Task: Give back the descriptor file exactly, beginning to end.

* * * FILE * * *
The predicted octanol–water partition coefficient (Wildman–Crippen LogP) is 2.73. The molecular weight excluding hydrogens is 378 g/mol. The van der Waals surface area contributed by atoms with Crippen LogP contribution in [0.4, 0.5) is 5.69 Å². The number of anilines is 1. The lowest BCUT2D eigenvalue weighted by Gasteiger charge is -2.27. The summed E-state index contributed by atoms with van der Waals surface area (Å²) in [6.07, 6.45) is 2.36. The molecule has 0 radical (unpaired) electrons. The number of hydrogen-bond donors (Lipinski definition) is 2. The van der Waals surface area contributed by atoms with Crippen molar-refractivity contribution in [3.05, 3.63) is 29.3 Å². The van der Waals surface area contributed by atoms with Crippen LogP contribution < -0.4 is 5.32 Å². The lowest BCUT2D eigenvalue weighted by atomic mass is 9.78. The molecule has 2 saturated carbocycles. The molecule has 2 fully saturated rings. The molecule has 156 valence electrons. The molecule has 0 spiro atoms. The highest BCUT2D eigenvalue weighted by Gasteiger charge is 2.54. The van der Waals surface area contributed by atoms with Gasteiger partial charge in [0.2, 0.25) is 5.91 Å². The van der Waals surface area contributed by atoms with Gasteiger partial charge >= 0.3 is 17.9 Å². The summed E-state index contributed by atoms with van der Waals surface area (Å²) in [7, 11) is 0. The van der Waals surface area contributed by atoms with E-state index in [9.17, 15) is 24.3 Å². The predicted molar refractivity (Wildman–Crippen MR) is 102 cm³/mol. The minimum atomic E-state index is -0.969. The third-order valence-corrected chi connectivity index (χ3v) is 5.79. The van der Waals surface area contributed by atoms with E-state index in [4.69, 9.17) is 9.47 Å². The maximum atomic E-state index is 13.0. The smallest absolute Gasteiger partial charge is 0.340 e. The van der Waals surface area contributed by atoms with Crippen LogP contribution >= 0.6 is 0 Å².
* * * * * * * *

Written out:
The predicted octanol–water partition coefficient (Wildman–Crippen LogP) is 2.73. The molecular weight excluding hydrogens is 378 g/mol. The van der Waals surface area contributed by atoms with Crippen LogP contribution in [0.4, 0.5) is 5.69 Å². The number of anilines is 1. The lowest BCUT2D eigenvalue weighted by Gasteiger charge is -2.27. The summed E-state index contributed by atoms with van der Waals surface area (Å²) in [6.07, 6.45) is 2.36. The molecule has 0 radical (unpaired) electrons. The number of hydrogen-bond donors (Lipinski definition) is 2. The van der Waals surface area contributed by atoms with Crippen molar-refractivity contribution in [3.05, 3.63) is 29.3 Å². The van der Waals surface area contributed by atoms with Crippen LogP contribution < -0.4 is 5.32 Å². The lowest BCUT2D eigenvalue weighted by atomic mass is 9.78. The molecule has 2 saturated carbocycles. The molecule has 2 fully saturated rings. The molecule has 156 valence electrons. The molecule has 0 spiro atoms. The highest BCUT2D eigenvalue weighted by Gasteiger charge is 2.54. The van der Waals surface area contributed by atoms with Gasteiger partial charge in [0.2, 0.25) is 5.91 Å². The van der Waals surface area contributed by atoms with Gasteiger partial charge >= 0.3 is 17.9 Å². The summed E-state index contributed by atoms with van der Waals surface area (Å²) in [7, 11) is 0. The van der Waals surface area contributed by atoms with E-state index in [9.17, 15) is 24.3 Å². The predicted molar refractivity (Wildman–Crippen MR) is 102 cm³/mol. The minimum atomic E-state index is -0.969. The third-order valence-corrected chi connectivity index (χ3v) is 5.79. The van der Waals surface area contributed by atoms with E-state index in [4.69, 9.17) is 9.47 Å². The maximum atomic E-state index is 13.0. The smallest absolute Gasteiger partial charge is 0.340 e. The van der Waals surface area contributed by atoms with Crippen LogP contribution >= 0.6 is 0 Å².